Last but not least, quirky Kildonan Castle lies in the small village of Kildonan on the southern coast of Arran. The castle’s name is derived from the name of a former resident, Irish monk Saint Donan, who is said to be buried on the island. I have made two trips to Kildonan and am astonished each time that what remains of the castle manages to remain standing. You have to park about a quarter mile away and then walk down a dirt road to the castle. Don’t miss the “Wee Gallery,” which you will pass just before arriving at the castle ruins. The remaining tower of Kildonan Castle literally teeters on the edge of a rocky plateau above one of Arran’s few sandy beaches. You can see the small islands of Pladda and Ailsa Craig in the distance on most days from the castle. The castle ruins are covered in green ivy making it hard to even discern its stone skeleton.
Due to its strategic location, the castle was used as a fortification as early as the 13th century. As with the other two castle fortifications on the island, it passed back and forth between clans – mainly the Stewarts and the MacDonalds. But, eventually landed with the Hamiltons once again. Today the castle is the backdrop to a private cottage garden and is overlooked by vacation rentals – truly a unique setting for a holiday cottage. There is a picket fence around the castle so what little remains of the interiors are not easily accessible. If you do try to access, take heed not to wander far. The cliff itself appears quite unstable. It’s altogether a very peculiar little castle that somehow has stood the test of time. I fear, eventually, however, the castle will be lost to erosion and the sea, perhaps sooner than we think.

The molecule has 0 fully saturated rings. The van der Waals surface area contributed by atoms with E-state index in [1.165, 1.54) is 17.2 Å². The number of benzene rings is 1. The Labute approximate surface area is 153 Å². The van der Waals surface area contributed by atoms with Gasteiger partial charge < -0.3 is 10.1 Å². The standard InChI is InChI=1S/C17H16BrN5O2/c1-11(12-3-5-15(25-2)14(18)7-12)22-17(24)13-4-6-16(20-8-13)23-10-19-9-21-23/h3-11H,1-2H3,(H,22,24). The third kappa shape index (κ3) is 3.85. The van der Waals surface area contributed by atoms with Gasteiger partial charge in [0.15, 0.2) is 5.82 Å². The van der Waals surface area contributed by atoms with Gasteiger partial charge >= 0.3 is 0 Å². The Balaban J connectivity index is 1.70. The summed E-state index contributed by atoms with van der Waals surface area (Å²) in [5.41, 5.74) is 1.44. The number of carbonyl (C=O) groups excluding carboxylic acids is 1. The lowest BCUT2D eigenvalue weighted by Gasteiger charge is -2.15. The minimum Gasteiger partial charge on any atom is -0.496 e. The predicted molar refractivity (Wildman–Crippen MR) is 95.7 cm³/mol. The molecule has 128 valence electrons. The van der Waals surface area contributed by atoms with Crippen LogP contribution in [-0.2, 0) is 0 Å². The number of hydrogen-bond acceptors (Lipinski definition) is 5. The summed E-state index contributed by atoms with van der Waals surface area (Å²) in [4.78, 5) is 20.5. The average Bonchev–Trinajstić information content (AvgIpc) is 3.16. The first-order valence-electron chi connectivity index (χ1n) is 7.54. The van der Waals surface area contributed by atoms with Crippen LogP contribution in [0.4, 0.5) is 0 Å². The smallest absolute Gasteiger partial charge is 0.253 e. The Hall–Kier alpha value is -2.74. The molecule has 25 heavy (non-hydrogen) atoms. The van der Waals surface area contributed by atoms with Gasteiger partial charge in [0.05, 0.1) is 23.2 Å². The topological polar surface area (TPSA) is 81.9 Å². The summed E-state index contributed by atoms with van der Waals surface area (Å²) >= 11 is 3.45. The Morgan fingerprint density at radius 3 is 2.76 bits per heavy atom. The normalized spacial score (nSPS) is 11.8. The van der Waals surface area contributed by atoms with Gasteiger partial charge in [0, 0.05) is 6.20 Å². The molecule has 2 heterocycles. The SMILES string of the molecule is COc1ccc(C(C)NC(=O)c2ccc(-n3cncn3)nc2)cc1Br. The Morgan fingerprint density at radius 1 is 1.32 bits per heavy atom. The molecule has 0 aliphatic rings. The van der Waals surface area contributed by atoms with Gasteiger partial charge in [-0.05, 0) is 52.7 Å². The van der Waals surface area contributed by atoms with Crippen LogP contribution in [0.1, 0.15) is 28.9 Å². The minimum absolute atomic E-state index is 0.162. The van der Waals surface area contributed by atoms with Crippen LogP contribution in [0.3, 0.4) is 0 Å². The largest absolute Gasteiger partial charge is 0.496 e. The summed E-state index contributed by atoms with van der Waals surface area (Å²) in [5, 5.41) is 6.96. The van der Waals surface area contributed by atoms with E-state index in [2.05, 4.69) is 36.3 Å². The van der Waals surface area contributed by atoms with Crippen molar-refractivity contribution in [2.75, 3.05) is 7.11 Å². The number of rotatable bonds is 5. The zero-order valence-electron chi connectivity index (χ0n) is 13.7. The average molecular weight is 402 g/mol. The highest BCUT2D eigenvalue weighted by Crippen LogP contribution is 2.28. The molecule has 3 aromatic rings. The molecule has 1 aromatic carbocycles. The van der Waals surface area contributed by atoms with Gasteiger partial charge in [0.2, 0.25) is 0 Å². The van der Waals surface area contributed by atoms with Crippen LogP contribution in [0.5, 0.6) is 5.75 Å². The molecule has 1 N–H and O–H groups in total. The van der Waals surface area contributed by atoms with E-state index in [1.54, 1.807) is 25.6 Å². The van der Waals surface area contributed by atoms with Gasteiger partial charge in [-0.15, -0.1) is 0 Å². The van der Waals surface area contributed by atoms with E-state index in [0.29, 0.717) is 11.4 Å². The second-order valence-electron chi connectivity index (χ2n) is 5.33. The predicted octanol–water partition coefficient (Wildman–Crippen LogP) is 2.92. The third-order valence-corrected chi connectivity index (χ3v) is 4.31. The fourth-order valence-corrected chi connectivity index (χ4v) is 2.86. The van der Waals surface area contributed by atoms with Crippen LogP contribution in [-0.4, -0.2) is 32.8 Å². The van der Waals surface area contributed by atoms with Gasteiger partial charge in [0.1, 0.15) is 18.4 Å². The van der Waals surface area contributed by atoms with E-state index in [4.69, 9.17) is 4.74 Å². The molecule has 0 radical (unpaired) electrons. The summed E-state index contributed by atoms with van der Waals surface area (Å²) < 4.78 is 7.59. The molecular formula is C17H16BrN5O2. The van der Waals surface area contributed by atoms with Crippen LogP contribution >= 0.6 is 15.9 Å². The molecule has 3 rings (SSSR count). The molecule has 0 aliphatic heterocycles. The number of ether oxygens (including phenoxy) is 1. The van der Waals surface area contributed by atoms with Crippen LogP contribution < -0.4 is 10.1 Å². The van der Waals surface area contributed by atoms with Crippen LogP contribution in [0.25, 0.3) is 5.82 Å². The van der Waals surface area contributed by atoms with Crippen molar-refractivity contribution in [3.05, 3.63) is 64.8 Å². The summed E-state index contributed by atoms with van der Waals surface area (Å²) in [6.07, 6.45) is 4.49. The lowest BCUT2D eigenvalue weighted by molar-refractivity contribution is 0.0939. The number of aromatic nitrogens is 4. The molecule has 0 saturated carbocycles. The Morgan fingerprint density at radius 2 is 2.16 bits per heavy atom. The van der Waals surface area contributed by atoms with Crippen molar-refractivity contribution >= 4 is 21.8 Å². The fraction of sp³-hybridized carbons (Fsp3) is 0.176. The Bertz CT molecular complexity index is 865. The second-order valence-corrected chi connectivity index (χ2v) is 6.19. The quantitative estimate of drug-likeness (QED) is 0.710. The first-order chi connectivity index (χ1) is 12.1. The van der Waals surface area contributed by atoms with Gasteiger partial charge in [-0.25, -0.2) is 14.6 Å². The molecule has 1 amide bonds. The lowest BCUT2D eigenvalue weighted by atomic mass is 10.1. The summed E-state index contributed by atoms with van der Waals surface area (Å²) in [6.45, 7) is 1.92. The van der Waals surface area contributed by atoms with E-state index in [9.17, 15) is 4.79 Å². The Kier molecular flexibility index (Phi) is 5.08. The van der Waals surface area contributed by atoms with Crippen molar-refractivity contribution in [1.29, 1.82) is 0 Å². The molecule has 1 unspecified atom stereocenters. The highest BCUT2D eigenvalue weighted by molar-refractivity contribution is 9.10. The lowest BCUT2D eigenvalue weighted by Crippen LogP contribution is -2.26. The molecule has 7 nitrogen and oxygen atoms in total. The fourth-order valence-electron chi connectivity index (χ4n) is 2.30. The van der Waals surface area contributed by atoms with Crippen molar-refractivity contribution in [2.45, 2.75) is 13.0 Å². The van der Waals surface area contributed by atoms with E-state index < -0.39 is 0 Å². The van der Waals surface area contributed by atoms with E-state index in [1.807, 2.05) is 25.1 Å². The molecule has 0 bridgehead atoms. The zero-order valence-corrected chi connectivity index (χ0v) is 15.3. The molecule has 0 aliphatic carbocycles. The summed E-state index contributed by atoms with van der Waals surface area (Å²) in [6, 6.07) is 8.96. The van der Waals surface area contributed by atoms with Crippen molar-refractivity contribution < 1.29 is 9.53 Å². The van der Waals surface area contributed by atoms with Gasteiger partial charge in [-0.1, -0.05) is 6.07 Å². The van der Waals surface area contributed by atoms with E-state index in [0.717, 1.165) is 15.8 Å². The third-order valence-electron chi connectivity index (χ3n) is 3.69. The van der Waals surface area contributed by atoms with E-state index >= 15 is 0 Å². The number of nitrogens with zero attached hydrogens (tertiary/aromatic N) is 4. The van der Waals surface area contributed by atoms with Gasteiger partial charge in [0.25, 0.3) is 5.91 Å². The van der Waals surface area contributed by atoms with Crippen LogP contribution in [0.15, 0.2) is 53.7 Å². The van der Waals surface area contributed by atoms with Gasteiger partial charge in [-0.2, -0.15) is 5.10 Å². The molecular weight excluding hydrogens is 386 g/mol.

Arran offers several opportunities for castle explorations or you can try to visit all three – definitely doable in an afternoon. It’s not Scotland if you aren’t hunting castles!
#4 Hike Goat Fell
Arran’s topography is dominated by a very distinctive looking peak — Goat Fell. It is the island’s tallest mountain and one of four Corbetts on Arran, which are peaks that are between 2,500 and 3,000 feet. Goat Fell is just shy of Munro status, rising 2,867 feet above sea level. Goat Fell’s unmistakable pyramid profile dominates almost all images of the island. It’s a popular climb for visitors and worth every craggy step for the views at the summit. A hike up Goat Fell makes my list because it is doable in a half day depending on your route and feasible for even the novice hill walker. That said, Goat Fell is not a peak to be taken lightly. I hiked Goat Fell for the first time in 2017 as part of our Arran Coastal Way trek. It’s an add-on to the coastal route and very hard to pass up especially on a clear day. The most common route to ascend is from the trail head next to Brodick Castle. There is a well-marked gravel path that leads up through the forests surrounding the castle grounds. Once leaving the forests, the trail continues through heather moorland with the occasional stream and waterfall.